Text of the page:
TCP over high speed variable capacity links: A simulation study for bandwidth allocation
2002 (English)Conference paper (Refereed)
New optical network technologies provide opportunities for fast, controllable bandwidth management. These technologies can now explicitly provide resources to data paths, creating demand driven bandwidth reservation across networks where an applications bandwidth needs can be meet almost exactly. Dynamic synchronous Transfer Mode (DTM) is a gigabit network technology that provides channels with dynamically adjustable capacity. TCP is a reliable end-to-end transport protocol that adapts its rate to the available capacity. Both TCP and the DTM bandwidth can react to changes in the network load, creating a complex system with inter-dependent feedback mechanisms. The contribution of this work is an assessment of a bandwidth allocation scheme for TCP flows on variable capacity technologies. We have created a simulation environment using ns-2 and our results indicate that the allocation of bandwidth maximises TCP throughput for most flows, thus saving valuable capacity when compared to a scheme such as link over-provisioning. We highlight one situation where the allocation scheme might have some deficiencies against the static reservation of resources, and describe its causes. This type of situation warrants further investigation to understand how the algorithm can be modified to achieve performance similar to that of the fixed bandwidth case.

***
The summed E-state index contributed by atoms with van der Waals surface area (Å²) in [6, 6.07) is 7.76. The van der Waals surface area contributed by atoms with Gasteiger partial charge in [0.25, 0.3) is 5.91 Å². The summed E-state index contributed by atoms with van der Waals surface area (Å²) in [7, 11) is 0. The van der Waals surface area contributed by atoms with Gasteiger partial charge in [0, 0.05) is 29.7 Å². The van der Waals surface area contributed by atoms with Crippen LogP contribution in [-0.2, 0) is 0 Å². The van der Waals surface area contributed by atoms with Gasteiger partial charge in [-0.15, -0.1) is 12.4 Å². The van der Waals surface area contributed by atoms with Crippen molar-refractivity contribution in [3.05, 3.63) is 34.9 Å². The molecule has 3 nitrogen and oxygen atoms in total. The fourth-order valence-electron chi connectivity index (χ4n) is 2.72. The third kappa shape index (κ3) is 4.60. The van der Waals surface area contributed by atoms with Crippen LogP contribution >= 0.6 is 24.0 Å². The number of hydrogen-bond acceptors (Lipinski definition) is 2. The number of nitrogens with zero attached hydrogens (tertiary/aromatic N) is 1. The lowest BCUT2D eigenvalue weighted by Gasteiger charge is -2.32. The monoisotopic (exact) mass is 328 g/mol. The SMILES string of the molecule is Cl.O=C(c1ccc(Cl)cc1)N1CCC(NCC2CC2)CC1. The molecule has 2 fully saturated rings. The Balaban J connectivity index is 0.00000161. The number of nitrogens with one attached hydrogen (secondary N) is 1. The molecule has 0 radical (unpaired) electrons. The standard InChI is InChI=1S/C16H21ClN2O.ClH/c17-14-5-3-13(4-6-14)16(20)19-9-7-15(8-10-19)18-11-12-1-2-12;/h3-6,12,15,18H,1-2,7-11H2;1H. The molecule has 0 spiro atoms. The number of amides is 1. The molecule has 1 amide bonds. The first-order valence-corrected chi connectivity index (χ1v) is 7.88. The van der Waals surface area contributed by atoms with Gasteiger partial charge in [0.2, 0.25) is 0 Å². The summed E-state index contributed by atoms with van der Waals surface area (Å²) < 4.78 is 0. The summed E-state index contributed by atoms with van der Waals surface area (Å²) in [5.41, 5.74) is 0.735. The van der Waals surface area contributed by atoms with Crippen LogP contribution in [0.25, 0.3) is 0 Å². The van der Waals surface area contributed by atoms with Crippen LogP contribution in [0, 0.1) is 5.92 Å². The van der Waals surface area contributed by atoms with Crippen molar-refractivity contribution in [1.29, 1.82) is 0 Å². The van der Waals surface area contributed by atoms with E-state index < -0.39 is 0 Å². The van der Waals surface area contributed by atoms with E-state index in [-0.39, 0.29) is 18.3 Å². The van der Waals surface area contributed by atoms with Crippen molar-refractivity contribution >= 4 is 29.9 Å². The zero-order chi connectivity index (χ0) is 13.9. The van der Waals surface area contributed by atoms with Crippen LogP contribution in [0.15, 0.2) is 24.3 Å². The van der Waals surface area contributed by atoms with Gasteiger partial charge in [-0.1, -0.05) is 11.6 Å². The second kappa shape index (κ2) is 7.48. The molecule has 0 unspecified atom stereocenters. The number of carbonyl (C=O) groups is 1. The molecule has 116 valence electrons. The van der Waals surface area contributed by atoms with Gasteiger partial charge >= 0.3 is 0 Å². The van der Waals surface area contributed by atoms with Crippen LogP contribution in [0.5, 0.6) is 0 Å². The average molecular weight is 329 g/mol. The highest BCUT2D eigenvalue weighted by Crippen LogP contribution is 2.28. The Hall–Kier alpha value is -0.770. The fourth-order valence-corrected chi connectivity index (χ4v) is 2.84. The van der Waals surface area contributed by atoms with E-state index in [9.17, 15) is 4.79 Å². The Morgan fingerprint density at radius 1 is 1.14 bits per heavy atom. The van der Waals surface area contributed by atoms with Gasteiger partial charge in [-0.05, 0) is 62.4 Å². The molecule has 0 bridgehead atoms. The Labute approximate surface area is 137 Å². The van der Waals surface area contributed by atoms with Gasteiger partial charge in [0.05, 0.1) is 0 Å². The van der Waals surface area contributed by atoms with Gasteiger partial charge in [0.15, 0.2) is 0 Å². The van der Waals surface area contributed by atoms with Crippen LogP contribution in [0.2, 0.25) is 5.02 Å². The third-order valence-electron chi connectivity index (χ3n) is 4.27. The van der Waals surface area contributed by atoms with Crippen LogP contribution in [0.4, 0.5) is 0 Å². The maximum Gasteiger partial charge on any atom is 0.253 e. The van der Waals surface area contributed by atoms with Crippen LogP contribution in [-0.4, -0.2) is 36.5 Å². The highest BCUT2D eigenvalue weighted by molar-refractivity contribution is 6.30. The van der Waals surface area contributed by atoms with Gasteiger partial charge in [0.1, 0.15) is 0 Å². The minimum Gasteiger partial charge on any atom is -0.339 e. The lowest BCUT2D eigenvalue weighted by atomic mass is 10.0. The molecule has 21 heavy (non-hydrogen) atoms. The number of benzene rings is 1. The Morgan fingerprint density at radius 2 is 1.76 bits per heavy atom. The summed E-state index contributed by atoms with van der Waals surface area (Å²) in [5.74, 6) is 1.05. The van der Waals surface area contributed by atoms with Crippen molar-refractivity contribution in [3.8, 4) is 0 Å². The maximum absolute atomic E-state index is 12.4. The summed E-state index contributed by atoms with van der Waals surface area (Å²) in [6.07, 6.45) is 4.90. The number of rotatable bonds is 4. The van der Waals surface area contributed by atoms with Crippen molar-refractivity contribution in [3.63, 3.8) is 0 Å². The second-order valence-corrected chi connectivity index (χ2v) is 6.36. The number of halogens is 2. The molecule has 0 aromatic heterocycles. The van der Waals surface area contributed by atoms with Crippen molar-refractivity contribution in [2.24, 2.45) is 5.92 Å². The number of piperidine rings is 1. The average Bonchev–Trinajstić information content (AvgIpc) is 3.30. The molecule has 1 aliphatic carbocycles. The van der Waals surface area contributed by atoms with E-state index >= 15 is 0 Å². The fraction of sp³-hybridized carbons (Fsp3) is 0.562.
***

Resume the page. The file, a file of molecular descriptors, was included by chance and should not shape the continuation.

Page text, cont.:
Place, publisher, year, edition, pages
2002. 117-129 p.
TCP; DTM; rate control; rate adaption
Computer and Information Science
IdentifiersURN: urn:nbn:se:kth:diva-93568OAI: oai:DiVA.org:kth-93568DiVA: diva2:517006
7th International Workshop on Protocols for High Speed Networks
NR 201408052012-04-202012-04-20Bibliographically approved